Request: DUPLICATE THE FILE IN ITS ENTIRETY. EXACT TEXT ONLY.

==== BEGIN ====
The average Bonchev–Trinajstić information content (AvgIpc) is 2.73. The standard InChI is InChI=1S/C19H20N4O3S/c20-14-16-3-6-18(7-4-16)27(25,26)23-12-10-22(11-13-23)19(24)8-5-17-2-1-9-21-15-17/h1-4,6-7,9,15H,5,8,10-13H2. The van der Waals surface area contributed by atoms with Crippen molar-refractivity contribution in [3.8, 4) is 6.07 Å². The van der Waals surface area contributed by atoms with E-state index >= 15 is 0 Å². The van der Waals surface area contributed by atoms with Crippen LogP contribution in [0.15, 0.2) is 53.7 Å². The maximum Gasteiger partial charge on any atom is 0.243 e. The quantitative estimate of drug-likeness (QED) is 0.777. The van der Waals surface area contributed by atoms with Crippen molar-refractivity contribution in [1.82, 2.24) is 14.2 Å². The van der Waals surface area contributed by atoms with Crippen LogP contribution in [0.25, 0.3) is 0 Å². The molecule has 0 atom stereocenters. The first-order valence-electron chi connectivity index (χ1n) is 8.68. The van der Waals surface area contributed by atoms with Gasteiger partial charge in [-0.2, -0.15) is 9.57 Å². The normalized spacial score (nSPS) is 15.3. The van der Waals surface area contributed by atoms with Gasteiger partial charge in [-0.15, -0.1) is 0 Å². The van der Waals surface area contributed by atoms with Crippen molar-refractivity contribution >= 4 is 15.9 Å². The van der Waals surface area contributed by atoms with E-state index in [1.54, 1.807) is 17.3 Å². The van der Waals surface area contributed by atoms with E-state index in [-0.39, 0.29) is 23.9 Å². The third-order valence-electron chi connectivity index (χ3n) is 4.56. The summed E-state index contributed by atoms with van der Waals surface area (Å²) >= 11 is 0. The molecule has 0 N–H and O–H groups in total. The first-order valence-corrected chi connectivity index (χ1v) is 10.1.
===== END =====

The average Bonchev–Trinajstić information content (AvgIpc) is 2.73. The standard InChI is InChI=1S/C19H20N4O3S/c20-14-16-3-6-18(7-4-16)27(25,26)23-12-10-22(11-13-23)19(24)8-5-17-2-1-9-21-15-17/h1-4,6-7,9,15H,5,8,10-13H2. The van der Waals surface area contributed by atoms with Crippen molar-refractivity contribution in [3.8, 4) is 6.07 Å². The van der Waals surface area contributed by atoms with E-state index >= 15 is 0 Å². The van der Waals surface area contributed by atoms with Crippen LogP contribution in [0.15, 0.2) is 53.7 Å². The maximum Gasteiger partial charge on any atom is 0.243 e. The quantitative estimate of drug-likeness (QED) is 0.777. The van der Waals surface area contributed by atoms with Crippen molar-refractivity contribution in [1.82, 2.24) is 14.2 Å². The van der Waals surface area contributed by atoms with Crippen LogP contribution in [0.25, 0.3) is 0 Å². The molecule has 0 atom stereocenters. The first-order valence-electron chi connectivity index (χ1n) is 8.68. The van der Waals surface area contributed by atoms with Gasteiger partial charge in [-0.2, -0.15) is 9.57 Å². The normalized spacial score (nSPS) is 15.3. The van der Waals surface area contributed by atoms with Gasteiger partial charge in [-0.15, -0.1) is 0 Å². The van der Waals surface area contributed by atoms with Crippen molar-refractivity contribution >= 4 is 15.9 Å². The van der Waals surface area contributed by atoms with E-state index in [1.54, 1.807) is 17.3 Å². The van der Waals surface area contributed by atoms with E-state index in [-0.39, 0.29) is 23.9 Å². The third-order valence-electron chi connectivity index (χ3n) is 4.56. The summed E-state index contributed by atoms with van der Waals surface area (Å²) >= 11 is 0. The molecule has 0 N–H and O–H groups in total. The first-order valence-corrected chi connectivity index (χ1v) is 10.1.